{par ...}

The {par ...} criterion defines the order in which a loop displays the items.

The {par ...} criterion defines the order in which a loop displays the items. For instance, articles can be sorted by their date of online publication: {par date}, their date of "earlier publishing": {par date_redac}, by their title: {par titre}, and so on.

Sort by number

It is possible to sort the items by the numerical prefix of one of the item’s fields (titre (the title), surtitre (the top title), ps (the postscript). [1]. The criterion syntax is as follow :
{par num field}.
For instance, to sort according to the title numerical prefix, {par num titre} will display the item in the ascending order of their titles numerical prefix, starting, if any, by the prefix-less titles, which won’t be sorted.

Note :

  1. the {par num ...} criteria takes into account all the values starting by a number ; thus {par num surtitre} will place the top title «14 july 1789» between «10. Something» et «20. Something else».
  2. when the prefixes start by 0 (zero), {par num titre} will sort the prefixes including the greater amount of zeros prior to the prefixes with the lesser amount : 00000. Title…, 0000. Title…, 000. Title…, 0. Title…

Sort by language and alphabetical order

In a multilingual website, the {par multi ...} criterion allow you to sort alphabetically in each language separately ; for example: {par multi titre}. Without multi, the items would be sorted with all the languages mixed.

Sorting using several field

It is possible to sort item using several fields. {par field1, field2} indicates the sorting fields by priority: items will be sorted according to field1, than according to field2 when field1 have identical values. It is possible to indicate as many fields as necessary.
For instance {par date, titre} will sort the items by date (from the oldest to the most recent), and items having the same date will be sorted by their title (in alphabetical order).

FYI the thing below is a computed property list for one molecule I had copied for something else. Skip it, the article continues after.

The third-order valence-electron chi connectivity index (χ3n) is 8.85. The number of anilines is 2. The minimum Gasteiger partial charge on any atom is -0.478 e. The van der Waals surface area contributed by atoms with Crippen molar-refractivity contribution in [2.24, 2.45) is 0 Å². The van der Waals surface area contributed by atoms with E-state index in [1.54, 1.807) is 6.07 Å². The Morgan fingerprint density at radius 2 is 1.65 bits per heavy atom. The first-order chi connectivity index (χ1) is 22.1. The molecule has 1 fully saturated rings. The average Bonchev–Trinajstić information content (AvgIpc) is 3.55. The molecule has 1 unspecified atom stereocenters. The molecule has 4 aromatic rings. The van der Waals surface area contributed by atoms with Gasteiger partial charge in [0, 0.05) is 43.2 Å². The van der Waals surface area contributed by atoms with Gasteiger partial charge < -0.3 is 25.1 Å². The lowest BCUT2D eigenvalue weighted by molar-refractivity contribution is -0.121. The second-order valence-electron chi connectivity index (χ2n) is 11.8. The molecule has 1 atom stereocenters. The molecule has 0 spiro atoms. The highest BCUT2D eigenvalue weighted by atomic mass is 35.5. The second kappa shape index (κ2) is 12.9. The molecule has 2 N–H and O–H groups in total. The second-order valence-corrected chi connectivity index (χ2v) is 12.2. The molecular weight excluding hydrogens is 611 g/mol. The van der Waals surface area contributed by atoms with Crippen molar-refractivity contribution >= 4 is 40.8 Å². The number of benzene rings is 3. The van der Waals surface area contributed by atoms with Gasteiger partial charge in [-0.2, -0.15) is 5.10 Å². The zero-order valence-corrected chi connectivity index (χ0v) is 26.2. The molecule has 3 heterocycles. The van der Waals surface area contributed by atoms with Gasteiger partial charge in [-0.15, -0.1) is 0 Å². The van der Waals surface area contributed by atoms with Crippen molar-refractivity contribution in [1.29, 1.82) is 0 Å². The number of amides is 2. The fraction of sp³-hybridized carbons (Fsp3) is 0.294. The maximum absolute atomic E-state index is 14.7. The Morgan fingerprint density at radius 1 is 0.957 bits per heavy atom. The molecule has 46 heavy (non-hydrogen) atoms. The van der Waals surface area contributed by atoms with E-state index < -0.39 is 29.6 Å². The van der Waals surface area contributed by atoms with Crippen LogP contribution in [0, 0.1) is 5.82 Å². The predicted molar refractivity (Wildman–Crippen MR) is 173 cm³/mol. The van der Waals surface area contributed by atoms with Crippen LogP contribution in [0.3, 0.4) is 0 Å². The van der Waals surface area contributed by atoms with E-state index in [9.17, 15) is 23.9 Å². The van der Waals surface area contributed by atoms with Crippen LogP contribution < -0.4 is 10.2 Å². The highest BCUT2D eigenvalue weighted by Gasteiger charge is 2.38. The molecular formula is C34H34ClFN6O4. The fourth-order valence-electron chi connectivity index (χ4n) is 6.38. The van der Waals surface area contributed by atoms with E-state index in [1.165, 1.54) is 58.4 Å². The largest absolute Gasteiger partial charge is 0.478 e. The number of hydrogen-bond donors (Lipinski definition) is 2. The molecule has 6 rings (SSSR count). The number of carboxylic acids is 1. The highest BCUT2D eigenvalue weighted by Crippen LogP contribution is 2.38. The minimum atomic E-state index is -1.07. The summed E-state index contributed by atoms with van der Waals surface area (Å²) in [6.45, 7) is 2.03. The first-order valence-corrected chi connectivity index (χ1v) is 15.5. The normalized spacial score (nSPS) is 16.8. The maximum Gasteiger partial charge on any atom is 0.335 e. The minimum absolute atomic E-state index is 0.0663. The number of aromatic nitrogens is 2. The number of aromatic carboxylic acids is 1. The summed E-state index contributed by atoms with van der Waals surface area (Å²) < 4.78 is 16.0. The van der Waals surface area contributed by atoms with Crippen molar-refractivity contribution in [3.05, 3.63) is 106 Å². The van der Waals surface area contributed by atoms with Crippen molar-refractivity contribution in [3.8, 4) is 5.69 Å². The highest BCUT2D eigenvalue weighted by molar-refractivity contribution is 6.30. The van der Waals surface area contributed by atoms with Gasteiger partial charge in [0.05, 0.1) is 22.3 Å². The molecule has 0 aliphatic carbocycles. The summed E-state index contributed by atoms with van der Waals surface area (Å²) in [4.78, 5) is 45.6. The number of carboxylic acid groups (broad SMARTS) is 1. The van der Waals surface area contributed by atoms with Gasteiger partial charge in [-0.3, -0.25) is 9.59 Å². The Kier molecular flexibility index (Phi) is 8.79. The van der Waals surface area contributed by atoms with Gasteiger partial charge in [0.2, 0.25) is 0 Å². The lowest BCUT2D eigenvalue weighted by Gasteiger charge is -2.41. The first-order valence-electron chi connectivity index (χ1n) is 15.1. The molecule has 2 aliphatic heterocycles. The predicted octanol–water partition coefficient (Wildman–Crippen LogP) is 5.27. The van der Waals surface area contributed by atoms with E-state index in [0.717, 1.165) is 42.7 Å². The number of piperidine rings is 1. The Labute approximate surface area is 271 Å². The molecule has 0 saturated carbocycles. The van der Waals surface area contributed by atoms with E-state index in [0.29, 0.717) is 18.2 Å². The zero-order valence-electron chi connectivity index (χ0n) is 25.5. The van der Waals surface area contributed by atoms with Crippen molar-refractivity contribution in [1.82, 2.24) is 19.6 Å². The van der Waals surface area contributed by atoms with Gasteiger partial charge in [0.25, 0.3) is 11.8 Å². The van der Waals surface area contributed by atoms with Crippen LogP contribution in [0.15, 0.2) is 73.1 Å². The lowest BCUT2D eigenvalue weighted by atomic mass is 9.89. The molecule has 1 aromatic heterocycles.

It is also possible to use several criteria {par ...} in a loop.
For example: {par date} {par titre} is equivalent to {par date, titre}.

When several sorting criteria are used, the criterion {inverse} applies only to the previous sorting criterion. Thus {par date} {par titre} {inverse} will apply the reverse sorting only on the field titre (from Z to A), the date keeping its default sorting (from oldest to newest)

This is why we introduced the syntax {!par ...} which inverts a particular sorting criterion. For example: {!par date} {par num titre} sorts the results by descending date (from the most recent to the oldest) then by ascending number for titles with the same date.
However: {!par date, num titre} sorts the results by descending date (from the most recent to the oldest) then by descending number for titles with the same date; this syntax is therefore equivalent to {! par date} {!par num titre} but is different from {par date, num titre} {inverse} (where {inverse} applies only on date).

So be careful to choose your criteria syntax according to the results you expect.

Sort dynamically

The criterion {par ...} also accepts dynamically specified SQL field names, such as #ENV. For example: {par #ENV{variable}} will sort on the value of "variable" passed in the url &variable=titre provided that this value is a SQL field of the table concerned by the loop.

So &variable=num titre will not work since no SQL field is named num titre. In this case it is better to use criterion {tri}.

Random order

It is possible to obtain a list sorted in a random order by using the criterion {par hasard}.

Order the elements of a search by relevance

In order to classify the results of a search form by relevance, we will use the criterion {par points} {inverse} ; a simple {par points} ordering the results from the smallest to the largest relevance.


[1The numerical prefix syntax is as follow :
a number, followed by a dot or a closing parenthesis, followed by a space.
examples :
  015. A title
  51) Another title

See also the {inverse} criteria

Author jack, tcharlss Published :

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